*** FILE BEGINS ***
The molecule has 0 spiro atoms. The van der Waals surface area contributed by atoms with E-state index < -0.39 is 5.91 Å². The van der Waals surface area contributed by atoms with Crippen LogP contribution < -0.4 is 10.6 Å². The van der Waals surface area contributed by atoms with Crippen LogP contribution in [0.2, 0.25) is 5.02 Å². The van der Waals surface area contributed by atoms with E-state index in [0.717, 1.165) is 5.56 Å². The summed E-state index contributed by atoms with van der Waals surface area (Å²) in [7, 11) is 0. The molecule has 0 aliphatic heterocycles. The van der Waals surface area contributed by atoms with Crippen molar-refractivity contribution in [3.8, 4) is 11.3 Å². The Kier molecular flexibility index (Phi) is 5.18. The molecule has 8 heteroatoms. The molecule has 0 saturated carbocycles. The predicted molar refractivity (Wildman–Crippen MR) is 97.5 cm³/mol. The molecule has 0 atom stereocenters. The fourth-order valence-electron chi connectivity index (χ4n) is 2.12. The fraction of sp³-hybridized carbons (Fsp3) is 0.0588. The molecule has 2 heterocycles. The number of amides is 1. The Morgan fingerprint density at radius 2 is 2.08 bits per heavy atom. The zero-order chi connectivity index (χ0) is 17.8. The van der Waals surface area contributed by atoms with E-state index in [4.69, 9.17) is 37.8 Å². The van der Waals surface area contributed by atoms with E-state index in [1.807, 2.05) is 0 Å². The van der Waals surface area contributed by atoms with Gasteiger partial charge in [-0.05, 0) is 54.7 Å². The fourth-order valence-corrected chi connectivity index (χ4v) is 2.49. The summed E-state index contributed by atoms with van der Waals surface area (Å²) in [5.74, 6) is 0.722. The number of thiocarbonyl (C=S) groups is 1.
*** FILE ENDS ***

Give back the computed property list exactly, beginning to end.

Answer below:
The molecule has 0 spiro atoms. The van der Waals surface area contributed by atoms with E-state index < -0.39 is 5.91 Å². The van der Waals surface area contributed by atoms with Crippen LogP contribution < -0.4 is 10.6 Å². The van der Waals surface area contributed by atoms with Crippen LogP contribution in [0.2, 0.25) is 5.02 Å². The van der Waals surface area contributed by atoms with E-state index in [0.717, 1.165) is 5.56 Å². The summed E-state index contributed by atoms with van der Waals surface area (Å²) in [7, 11) is 0. The molecule has 0 aliphatic heterocycles. The van der Waals surface area contributed by atoms with Crippen molar-refractivity contribution in [3.8, 4) is 11.3 Å². The Kier molecular flexibility index (Phi) is 5.18. The molecule has 8 heteroatoms. The molecule has 0 saturated carbocycles. The predicted molar refractivity (Wildman–Crippen MR) is 97.5 cm³/mol. The molecule has 0 atom stereocenters. The fourth-order valence-electron chi connectivity index (χ4n) is 2.12. The fraction of sp³-hybridized carbons (Fsp3) is 0.0588. The molecule has 2 heterocycles. The number of amides is 1. The Morgan fingerprint density at radius 2 is 2.08 bits per heavy atom. The zero-order chi connectivity index (χ0) is 17.8. The van der Waals surface area contributed by atoms with E-state index in [4.69, 9.17) is 37.8 Å². The van der Waals surface area contributed by atoms with E-state index in [1.807, 2.05) is 0 Å². The van der Waals surface area contributed by atoms with Gasteiger partial charge in [-0.05, 0) is 54.7 Å². The fourth-order valence-corrected chi connectivity index (χ4v) is 2.49. The summed E-state index contributed by atoms with van der Waals surface area (Å²) in [5.74, 6) is 0.722. The number of thiocarbonyl (C=S) groups is 1.